Active voice, passive voice


Confused about this? Well you're not alone. Most writers, even professional writers, struggle to understand the difference between active and passive voices. In fact, I'd been writing professionally for years before I even knew there was such a thing as active
or passive writing.

Like a lot of modern writers, I work by feel. Instinct. Nouns, verbs, adverbs, adjectives; it was all so much more blah. You might as well talk to me about crotchets and quavers and semibreves when I'm trying to crank up a Hendrix riff on my Stratocaster—meaning that the conventions of music aren't as important as the music itself.

Ditto for the conventions of writing.

In fact, the conventions of writing often get in the way. They tie your head up in the minutiae and technicalities of what you're doing rather than allowing you to just ... well, groove.

The language keeps jerking you back to the rules, when at times you need to forget the rules.

Most of us are pretty badly educated. At least, the nature and style of education has changed markedly over the past few decades. English grammar, for instance, is still taught in schools, but not in the way it was taught in the dark ages of education when you could be soundly thrashed in front of the class simply for forgetting how to conjugate your verbs (whatever the hell that means).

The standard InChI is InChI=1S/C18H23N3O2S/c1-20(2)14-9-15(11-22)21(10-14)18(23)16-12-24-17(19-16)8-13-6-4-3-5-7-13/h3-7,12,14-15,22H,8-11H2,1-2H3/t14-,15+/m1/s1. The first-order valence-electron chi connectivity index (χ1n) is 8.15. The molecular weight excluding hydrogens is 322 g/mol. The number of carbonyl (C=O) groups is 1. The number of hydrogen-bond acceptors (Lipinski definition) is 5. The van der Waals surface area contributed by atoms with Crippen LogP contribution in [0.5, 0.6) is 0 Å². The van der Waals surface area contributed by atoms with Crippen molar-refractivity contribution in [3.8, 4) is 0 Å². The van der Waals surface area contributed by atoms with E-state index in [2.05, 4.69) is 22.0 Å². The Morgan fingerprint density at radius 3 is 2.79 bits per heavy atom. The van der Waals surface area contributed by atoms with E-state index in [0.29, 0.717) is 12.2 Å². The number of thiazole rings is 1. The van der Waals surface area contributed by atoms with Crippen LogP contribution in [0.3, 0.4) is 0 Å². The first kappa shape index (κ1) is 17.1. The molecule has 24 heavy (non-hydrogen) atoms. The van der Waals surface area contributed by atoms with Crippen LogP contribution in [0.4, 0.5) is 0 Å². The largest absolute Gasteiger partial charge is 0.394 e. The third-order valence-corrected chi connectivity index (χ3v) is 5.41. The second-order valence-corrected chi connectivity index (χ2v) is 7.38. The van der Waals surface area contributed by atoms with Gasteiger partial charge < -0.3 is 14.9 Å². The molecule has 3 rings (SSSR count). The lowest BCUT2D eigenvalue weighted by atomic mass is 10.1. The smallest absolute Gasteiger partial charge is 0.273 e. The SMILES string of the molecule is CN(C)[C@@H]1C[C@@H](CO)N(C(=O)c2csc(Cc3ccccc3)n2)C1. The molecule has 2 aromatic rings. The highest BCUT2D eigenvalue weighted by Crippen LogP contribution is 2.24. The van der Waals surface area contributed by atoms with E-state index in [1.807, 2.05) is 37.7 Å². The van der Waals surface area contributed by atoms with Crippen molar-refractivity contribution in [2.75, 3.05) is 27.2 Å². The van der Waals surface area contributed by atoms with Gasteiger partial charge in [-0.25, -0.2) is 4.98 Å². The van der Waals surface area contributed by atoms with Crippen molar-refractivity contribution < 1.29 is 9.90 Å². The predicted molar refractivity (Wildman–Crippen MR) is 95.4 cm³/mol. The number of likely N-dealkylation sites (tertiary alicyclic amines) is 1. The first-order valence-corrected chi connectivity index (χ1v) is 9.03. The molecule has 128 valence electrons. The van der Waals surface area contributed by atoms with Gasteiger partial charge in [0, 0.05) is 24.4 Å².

But understanding the names of the nuts and bolts of writing isn't vital. Not for everyone, anyway. That said, there is a case for keeping your eye on a few of the mechanics, and active and passive voices are worth a closer look.



Want to read more?

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Mr Edit YouTube videos


Meanwhile, here are some of my You Tube videos that might be of interest to you. Hope you enjoy them.

You Tube video for writers and authors


Mr Edit. Let's talk about dialogue




You Tube literary agent video help


Mr Edit. Pitching fiction to a literary agent.




You Tube video - how to write fiction


Mr Edit. 5 Minute Fiction Fix.




You Tube video for authors and novelists


Mr Edit. Let's talk about tautology.





Links for writers


Preditors & Editors. Here's where you can check out the credentials of literary agents and publishers. A must for any writer.


Creative Helps. Helpful resource for the creative community. Articles, links and tips.


Nick Daws' Writing Blog. Lots of useful posts on all aspects of writing, both for print and online, plus a guest post for anyone who wants to make a contribution. Check it out.





Creative writing




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Zoë Sharp, thriller writer

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Jeff Kleinman, literary agent

Jeff Kleinman, New York literary agent, talks shop

Creme de la Crime logo

Crème de la Crime:
An interview with Lynne Patrick, publisher and managing editor of a smallerbut essentialBritish publishing house.





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